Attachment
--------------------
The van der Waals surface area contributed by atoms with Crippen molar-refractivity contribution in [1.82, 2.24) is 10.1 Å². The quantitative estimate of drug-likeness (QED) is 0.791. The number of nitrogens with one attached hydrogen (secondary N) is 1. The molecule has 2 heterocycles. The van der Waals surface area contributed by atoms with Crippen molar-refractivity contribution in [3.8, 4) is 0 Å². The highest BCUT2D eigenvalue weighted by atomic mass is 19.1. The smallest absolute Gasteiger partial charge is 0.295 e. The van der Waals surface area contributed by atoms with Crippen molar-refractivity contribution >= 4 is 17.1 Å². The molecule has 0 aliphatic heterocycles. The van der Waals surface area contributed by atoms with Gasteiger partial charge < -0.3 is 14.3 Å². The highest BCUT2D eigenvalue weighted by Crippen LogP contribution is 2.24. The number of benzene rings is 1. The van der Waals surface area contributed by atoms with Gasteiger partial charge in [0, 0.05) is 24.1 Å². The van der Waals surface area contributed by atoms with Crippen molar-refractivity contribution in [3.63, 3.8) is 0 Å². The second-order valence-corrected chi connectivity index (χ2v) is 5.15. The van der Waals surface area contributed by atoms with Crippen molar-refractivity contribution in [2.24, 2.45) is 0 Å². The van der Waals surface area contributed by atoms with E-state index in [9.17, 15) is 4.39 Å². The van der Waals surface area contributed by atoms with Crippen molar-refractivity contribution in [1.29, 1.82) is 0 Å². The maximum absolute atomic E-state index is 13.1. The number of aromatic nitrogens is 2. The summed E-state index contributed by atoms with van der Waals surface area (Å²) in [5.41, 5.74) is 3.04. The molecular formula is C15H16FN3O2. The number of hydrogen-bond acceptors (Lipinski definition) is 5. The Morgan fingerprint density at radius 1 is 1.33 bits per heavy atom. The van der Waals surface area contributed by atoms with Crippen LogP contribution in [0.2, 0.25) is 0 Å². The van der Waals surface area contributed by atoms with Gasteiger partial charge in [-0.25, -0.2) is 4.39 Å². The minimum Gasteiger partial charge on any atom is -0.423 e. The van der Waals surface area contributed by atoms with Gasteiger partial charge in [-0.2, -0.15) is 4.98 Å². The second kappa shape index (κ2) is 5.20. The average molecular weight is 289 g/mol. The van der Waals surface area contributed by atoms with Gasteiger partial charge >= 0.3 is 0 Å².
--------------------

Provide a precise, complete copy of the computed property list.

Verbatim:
The van der Waals surface area contributed by atoms with Crippen molar-refractivity contribution in [1.82, 2.24) is 10.1 Å². The quantitative estimate of drug-likeness (QED) is 0.791. The number of nitrogens with one attached hydrogen (secondary N) is 1. The molecule has 2 heterocycles. The van der Waals surface area contributed by atoms with Crippen molar-refractivity contribution in [3.8, 4) is 0 Å². The highest BCUT2D eigenvalue weighted by atomic mass is 19.1. The smallest absolute Gasteiger partial charge is 0.295 e. The van der Waals surface area contributed by atoms with Crippen molar-refractivity contribution >= 4 is 17.1 Å². The molecule has 0 aliphatic heterocycles. The van der Waals surface area contributed by atoms with Gasteiger partial charge < -0.3 is 14.3 Å². The highest BCUT2D eigenvalue weighted by Crippen LogP contribution is 2.24. The number of benzene rings is 1. The van der Waals surface area contributed by atoms with Gasteiger partial charge in [0, 0.05) is 24.1 Å². The van der Waals surface area contributed by atoms with Crippen molar-refractivity contribution in [3.63, 3.8) is 0 Å². The second-order valence-corrected chi connectivity index (χ2v) is 5.15. The van der Waals surface area contributed by atoms with Crippen molar-refractivity contribution in [2.24, 2.45) is 0 Å². The van der Waals surface area contributed by atoms with E-state index in [9.17, 15) is 4.39 Å². The van der Waals surface area contributed by atoms with Crippen molar-refractivity contribution in [1.29, 1.82) is 0 Å². The maximum absolute atomic E-state index is 13.1. The number of aromatic nitrogens is 2. The summed E-state index contributed by atoms with van der Waals surface area (Å²) in [5.41, 5.74) is 3.04. The molecular formula is C15H16FN3O2. The number of hydrogen-bond acceptors (Lipinski definition) is 5. The Morgan fingerprint density at radius 1 is 1.33 bits per heavy atom. The van der Waals surface area contributed by atoms with Crippen LogP contribution in [0.2, 0.25) is 0 Å². The van der Waals surface area contributed by atoms with Gasteiger partial charge in [-0.25, -0.2) is 4.39 Å². The minimum Gasteiger partial charge on any atom is -0.423 e. The van der Waals surface area contributed by atoms with Gasteiger partial charge in [-0.2, -0.15) is 4.98 Å². The second kappa shape index (κ2) is 5.20. The average molecular weight is 289 g/mol. The van der Waals surface area contributed by atoms with Gasteiger partial charge >= 0.3 is 0 Å².